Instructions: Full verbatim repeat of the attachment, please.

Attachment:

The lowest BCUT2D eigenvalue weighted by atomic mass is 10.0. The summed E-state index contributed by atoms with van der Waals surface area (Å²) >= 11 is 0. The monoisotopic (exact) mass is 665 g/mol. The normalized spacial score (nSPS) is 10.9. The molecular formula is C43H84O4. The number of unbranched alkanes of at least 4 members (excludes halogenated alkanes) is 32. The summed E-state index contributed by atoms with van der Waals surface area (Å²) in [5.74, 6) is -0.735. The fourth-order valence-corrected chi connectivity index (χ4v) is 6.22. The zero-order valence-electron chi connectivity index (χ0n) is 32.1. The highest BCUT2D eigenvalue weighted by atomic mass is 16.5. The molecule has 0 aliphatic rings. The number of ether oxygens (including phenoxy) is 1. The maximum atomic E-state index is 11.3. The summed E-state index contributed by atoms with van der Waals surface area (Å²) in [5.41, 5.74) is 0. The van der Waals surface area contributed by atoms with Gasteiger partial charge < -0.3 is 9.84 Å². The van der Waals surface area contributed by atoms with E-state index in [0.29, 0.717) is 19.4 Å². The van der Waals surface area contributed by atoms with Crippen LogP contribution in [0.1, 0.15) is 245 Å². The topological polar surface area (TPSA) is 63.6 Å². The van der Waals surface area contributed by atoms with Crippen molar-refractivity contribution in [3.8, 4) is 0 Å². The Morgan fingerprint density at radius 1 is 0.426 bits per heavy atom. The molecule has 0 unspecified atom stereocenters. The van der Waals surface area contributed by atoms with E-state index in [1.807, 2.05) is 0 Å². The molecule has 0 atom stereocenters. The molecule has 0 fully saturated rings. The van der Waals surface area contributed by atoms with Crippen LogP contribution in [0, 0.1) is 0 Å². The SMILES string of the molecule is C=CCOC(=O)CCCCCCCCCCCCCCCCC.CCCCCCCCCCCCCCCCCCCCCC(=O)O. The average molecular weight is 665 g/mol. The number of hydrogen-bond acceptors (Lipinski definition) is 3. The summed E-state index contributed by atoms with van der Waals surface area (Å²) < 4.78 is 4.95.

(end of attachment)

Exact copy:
The lowest BCUT2D eigenvalue weighted by atomic mass is 10.0. The summed E-state index contributed by atoms with van der Waals surface area (Å²) >= 11 is 0. The monoisotopic (exact) mass is 665 g/mol. The normalized spacial score (nSPS) is 10.9. The molecular formula is C43H84O4. The number of unbranched alkanes of at least 4 members (excludes halogenated alkanes) is 32. The summed E-state index contributed by atoms with van der Waals surface area (Å²) in [5.74, 6) is -0.735. The fourth-order valence-corrected chi connectivity index (χ4v) is 6.22. The zero-order valence-electron chi connectivity index (χ0n) is 32.1. The highest BCUT2D eigenvalue weighted by atomic mass is 16.5. The molecule has 0 aliphatic rings. The number of ether oxygens (including phenoxy) is 1. The maximum atomic E-state index is 11.3. The summed E-state index contributed by atoms with van der Waals surface area (Å²) in [5.41, 5.74) is 0. The van der Waals surface area contributed by atoms with Gasteiger partial charge < -0.3 is 9.84 Å². The van der Waals surface area contributed by atoms with E-state index in [0.29, 0.717) is 19.4 Å². The van der Waals surface area contributed by atoms with Crippen LogP contribution in [0.1, 0.15) is 245 Å². The topological polar surface area (TPSA) is 63.6 Å². The van der Waals surface area contributed by atoms with Crippen molar-refractivity contribution in [3.8, 4) is 0 Å². The Morgan fingerprint density at radius 1 is 0.426 bits per heavy atom. The molecule has 0 unspecified atom stereocenters. The van der Waals surface area contributed by atoms with E-state index in [1.807, 2.05) is 0 Å². The molecule has 0 atom stereocenters. The molecule has 0 fully saturated rings. The van der Waals surface area contributed by atoms with Crippen LogP contribution in [0, 0.1) is 0 Å². The SMILES string of the molecule is C=CCOC(=O)CCCCCCCCCCCCCCCCC.CCCCCCCCCCCCCCCCCCCCCC(=O)O. The average molecular weight is 665 g/mol. The number of hydrogen-bond acceptors (Lipinski definition) is 3. The summed E-state index contributed by atoms with van der Waals surface area (Å²) < 4.78 is 4.95.